Monday, December 14, 2020 - 12:45:01 PM - Eli Leiba Back To Top (87912)
Thanks for all the compliments and the other ideas presented here.

Sunday, December 13, 2020 - 1:21:31 PM - Salam Back To Top (87906)
Yes, cool SP qnd useful, also the idea just to limit for specific services is great, well done

Thursday, November 26, 2020 - 3:22:47 AM - Joost Back To Top (87853)
I found out that on older SQL versions (I tested my script on SQL 2019), the order in the @JSON_TBL can be wrong, so you need to add an identity column and order by that identity column:

DECLARE @JSON_TBL TABLE(id INT IDENTITY(1,1),row NVARCHAR(MAX))
DECLARE @JSON NVARCHAR(MAX)
INSERT @JSON_TBL(row) EXEC xp_cmdshell 'powershell.exe -command "get-service | select Name, @{l="""Status""";e={$_.Status.ToString()}} | ConvertTo-Json"'
select @JSON = COALESCE(@JSON,'') + LTRIM(row) from @JSON_TBL where row IS NOT NULL order by id
SELECT @JSON
select * from @JSON_TBL

SELECT * from openjson(@JSON)
WITH (
Name NVARCHAR(100) '$.Name',
Status NVARCHAR(100) '$.Status'
)

Tuesday, November 24, 2020 - 9:01:04 AM - Joost Back To Top (87832)
Another possibility is to convert the powershell output to JSON and parse that. I'm sure that this can be done more elegantly, but this works. If you convert the default output of Get-Service to JSON, the status field is an int, @{l="""status""";e={$_.status.ToString()}} turns this into a string.

DECLARE @JSON_TBL TABLE(row NVARCHAR(MAX))
DECLARE @JSON NVARCHAR(MAX)
INSERT INTO @JSON_TBL EXEC xp_cmdshell 'powershell.exe -command "get-service | select name, @{l="""status""";e={$_.status.ToString()}} | convertto-Json"'
select @JSON = COALESCE(@JSON,'') + row from @JSON_TBL WHERE ROW IS NOT NULL

SELECT * from openjson(@JSON)
WITH (
Name NVARCHAR(100) '$.Name',
Status NVARCHAR(100) '$.status'
)

Tuesday, November 24, 2020 - 7:34:01 AM - TOm Back To Top (87831)
Cool! Thank you!

Tuesday, November 24, 2020 - 4:49:40 AM - Joost Back To Top (87829)
EXEC xp_cmdshell 'powershell.exe -command "get-service | select @{l="""servicestatus""";e={"""$($_.name);$($_.status)"""}} | select -expandproperty servicestatus"'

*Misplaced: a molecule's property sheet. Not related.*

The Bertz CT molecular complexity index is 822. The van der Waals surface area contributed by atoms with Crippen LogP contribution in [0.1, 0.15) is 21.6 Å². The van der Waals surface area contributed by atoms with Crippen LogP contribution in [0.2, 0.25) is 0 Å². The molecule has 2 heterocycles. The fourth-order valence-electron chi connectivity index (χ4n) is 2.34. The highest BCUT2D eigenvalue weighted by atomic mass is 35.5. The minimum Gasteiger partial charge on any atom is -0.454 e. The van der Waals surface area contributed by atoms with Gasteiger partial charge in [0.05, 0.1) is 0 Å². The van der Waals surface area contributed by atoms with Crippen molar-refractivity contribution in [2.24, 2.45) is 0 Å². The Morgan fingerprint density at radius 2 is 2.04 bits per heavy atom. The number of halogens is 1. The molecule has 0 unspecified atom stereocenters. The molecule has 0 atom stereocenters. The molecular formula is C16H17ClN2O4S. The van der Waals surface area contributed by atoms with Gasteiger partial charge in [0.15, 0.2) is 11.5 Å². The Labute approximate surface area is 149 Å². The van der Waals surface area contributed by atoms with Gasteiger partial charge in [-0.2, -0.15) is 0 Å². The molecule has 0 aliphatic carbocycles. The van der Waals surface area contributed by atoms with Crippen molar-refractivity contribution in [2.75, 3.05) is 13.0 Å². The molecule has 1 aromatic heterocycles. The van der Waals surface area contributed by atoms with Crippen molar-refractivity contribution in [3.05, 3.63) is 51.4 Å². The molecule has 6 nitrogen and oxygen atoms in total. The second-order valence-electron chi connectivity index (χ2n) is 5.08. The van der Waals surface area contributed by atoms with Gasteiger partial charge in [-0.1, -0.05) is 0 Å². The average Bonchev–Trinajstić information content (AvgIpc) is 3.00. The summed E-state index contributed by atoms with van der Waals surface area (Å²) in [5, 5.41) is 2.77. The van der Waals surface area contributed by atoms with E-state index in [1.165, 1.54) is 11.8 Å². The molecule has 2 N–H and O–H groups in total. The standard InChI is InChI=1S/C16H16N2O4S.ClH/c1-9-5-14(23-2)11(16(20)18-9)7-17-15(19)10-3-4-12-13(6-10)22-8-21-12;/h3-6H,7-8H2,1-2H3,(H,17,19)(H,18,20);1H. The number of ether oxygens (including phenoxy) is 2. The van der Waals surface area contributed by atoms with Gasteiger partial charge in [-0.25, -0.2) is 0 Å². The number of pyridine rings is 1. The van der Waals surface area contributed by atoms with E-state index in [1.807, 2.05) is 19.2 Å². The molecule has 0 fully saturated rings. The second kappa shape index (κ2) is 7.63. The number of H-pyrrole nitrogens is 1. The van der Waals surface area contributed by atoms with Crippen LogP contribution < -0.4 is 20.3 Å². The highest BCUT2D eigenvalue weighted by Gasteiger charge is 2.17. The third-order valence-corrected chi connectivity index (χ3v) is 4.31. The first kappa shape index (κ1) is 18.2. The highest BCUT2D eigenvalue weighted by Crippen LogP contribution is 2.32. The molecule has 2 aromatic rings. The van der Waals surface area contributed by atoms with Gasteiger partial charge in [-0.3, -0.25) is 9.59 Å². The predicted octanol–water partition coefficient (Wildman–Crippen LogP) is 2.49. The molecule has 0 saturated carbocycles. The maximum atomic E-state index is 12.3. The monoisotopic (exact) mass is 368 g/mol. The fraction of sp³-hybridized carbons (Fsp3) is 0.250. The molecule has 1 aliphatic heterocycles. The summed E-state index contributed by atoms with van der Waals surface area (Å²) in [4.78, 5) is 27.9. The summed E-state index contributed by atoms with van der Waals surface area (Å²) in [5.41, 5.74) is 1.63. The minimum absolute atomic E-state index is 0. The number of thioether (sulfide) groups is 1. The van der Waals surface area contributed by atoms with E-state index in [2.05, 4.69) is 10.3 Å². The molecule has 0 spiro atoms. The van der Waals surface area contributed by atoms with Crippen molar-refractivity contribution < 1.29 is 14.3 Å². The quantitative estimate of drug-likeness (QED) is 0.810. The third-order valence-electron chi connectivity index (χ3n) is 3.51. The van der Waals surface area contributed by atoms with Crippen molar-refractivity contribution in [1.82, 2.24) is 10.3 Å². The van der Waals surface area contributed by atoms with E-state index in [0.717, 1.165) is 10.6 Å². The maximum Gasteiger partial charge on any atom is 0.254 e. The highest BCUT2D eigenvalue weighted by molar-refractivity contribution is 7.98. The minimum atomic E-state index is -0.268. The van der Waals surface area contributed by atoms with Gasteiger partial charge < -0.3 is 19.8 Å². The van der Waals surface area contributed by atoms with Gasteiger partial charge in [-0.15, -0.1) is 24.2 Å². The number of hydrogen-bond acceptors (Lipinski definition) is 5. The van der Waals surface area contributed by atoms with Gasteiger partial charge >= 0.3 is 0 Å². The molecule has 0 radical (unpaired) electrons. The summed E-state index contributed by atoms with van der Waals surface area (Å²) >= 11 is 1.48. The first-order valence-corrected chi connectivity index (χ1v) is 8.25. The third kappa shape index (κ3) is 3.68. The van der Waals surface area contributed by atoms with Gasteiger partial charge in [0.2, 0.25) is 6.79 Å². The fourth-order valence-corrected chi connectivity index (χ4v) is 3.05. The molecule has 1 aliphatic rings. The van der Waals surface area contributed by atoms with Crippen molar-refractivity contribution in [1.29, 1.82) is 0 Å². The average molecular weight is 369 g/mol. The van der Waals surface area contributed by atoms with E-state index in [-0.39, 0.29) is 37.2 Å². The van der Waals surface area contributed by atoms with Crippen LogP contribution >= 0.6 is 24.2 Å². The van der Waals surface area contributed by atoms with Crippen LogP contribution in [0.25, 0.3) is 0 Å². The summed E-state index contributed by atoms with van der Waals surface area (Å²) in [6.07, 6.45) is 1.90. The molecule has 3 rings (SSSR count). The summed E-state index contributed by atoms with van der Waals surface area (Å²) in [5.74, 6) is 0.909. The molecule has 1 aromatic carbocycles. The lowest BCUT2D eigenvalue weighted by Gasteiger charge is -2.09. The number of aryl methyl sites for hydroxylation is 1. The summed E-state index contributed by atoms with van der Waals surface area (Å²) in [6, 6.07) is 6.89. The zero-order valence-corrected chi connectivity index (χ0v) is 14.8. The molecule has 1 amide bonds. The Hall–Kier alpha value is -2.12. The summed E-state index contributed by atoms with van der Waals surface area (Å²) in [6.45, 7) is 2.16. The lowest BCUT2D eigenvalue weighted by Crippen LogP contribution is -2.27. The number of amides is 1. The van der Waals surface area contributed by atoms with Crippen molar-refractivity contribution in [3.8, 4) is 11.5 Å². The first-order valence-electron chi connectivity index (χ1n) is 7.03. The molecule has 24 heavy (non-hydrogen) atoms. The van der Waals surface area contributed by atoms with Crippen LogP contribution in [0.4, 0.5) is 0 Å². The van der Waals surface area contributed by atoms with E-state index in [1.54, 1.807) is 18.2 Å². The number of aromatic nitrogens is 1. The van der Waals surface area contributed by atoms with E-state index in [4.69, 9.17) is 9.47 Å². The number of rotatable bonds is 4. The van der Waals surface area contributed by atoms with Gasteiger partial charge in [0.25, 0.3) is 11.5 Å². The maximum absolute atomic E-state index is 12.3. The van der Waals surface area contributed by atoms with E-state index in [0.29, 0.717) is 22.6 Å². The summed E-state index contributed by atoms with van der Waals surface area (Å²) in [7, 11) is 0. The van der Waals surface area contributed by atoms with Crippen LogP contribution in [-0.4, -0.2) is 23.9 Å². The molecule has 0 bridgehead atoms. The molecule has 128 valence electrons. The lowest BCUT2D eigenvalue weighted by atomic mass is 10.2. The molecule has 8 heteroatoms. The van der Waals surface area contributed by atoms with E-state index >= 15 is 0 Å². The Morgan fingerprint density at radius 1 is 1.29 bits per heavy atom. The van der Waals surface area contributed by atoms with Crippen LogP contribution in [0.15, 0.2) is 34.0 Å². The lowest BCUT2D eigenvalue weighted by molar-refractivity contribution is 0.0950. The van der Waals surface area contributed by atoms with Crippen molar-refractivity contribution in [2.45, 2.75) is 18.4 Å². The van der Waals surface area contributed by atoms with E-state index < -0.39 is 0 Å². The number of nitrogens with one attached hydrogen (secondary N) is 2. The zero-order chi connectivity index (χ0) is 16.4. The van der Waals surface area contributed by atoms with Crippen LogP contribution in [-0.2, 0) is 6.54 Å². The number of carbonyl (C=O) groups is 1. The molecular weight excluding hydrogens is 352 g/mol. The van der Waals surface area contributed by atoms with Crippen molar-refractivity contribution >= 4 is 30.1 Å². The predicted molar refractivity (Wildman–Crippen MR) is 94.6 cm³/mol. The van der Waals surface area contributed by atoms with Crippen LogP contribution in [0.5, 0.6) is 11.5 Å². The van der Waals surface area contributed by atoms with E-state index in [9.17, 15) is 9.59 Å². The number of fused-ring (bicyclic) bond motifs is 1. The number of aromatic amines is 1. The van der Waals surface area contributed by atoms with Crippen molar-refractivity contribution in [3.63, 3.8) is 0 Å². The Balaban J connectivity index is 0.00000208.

And then split again on ; to get service name and service status

Thursday, November 05, 2020 - 9:45:42 PM - Pds Back To Top (87763)
Very good article and useful to know the service status but when server is down so services down so how can I know the notifications?
Sql service down then you canít run the stored procedure

Thursday, November 05, 2020 - 10:26:00 AM - Bill Bergen Back To Top (87761)
Hi Eli
First let me say that all your work and scripts are both brilliant and extremely helpful
I would like to submit the following query that I did not turn into a stored procedure for use in sql server 2016 where the TRIM verb does not exist yet. Also, it has been written to allow any character in the status to be checked and will show only sql server services
Pleas let me know your thoughts at your convenience

NOTE THE FOLLOWING IS AN ADAPTATION BY BILL BERGEN ON THURSDAY, 11/05/2020. THIS VERSION HAS BEEN TESTED ON SQL SERVER 2016 WHERE THE TRIM VERB HAS NOT BEEN IMPLEMENTED YET. IT IS OBVIOUSLY NOT SET UP AS A STORED PROCEDURE AND WILL SHOW ONLY AND ALL SQL SERVER SERVICES

---
---
---
DROP TABLE IF EXISTS #WINSCCMD
---
---
---
DECLARE @status_to_be_checked varchar (20);
SET @status_to_be_checked = '%' --- WILL SHOW ALL STATUSES
SET @status_to_be_checked = 'R' --- WILL SHOW ALL STATUS THAT ARE RUNNING (BEGIN WITH R%)
SET @status_to_be_checked = 'S' --- WILL SHOW ALL STATUS THAT ARE STOPPED (BEGIN WITH S%)


---
---
---
CREATE TABLE #WINSCCMD
(
ID INT IDENTITY (1,1) PRIMARY KEY NOT NULL,
Line VARCHAR(MAX)
);

INSERT INTO #WINSCCMD
(
Line
)
EXEC master.dbo.xp_cmdshell 'sc queryex type= service state= all'

SELECT
RTRIM(LTRIM (SUBSTRING (W1.Line, 15, 100))) AS ServiceName
, RTRIM(LTRIM (SUBSTRING (W2.Line, 15, 100))) AS DisplayName
, RTRIM(LTRIM (SUBSTRING (W3.Line, 33, 100))) AS ServiceState
FROM
#WINSCCMD W1
, #WINSCCMD W2
, #WINSCCMD W3
WHERE
W1.ID = W2.ID - 1
AND
W3.ID - 3 = W1.ID
AND
RTRIM(LTRIM (LOWER (SUBSTRING (W3.Line, 33, 100)))) like RTRIM(LTRIM(@status_to_be_checked)) + '%' ----FOR PRE SQL SERVER 2017
AND
(
RTRIM(LTRIM (SUBSTRING (W1.Line, 15, 100))) LIKE '%SQL%'
OR
RTRIM(LTRIM (SUBSTRING (W2.Line, 15, 100))) LIKE '%SQL%'
)
---
---
---
DROP TABLE IF EXISTS #WINSCCMD




download





Recommended Reading

SQL Server Cursor Example

Using MERGE in SQL Server to insert, update and delete at the same time

Rolling up multiple rows into a single row and column for SQL Server data

Find MAX value from multiple columns in a SQL Server table

SQL Server Loop through Table Rows without Cursor














get free sql tips
agree to terms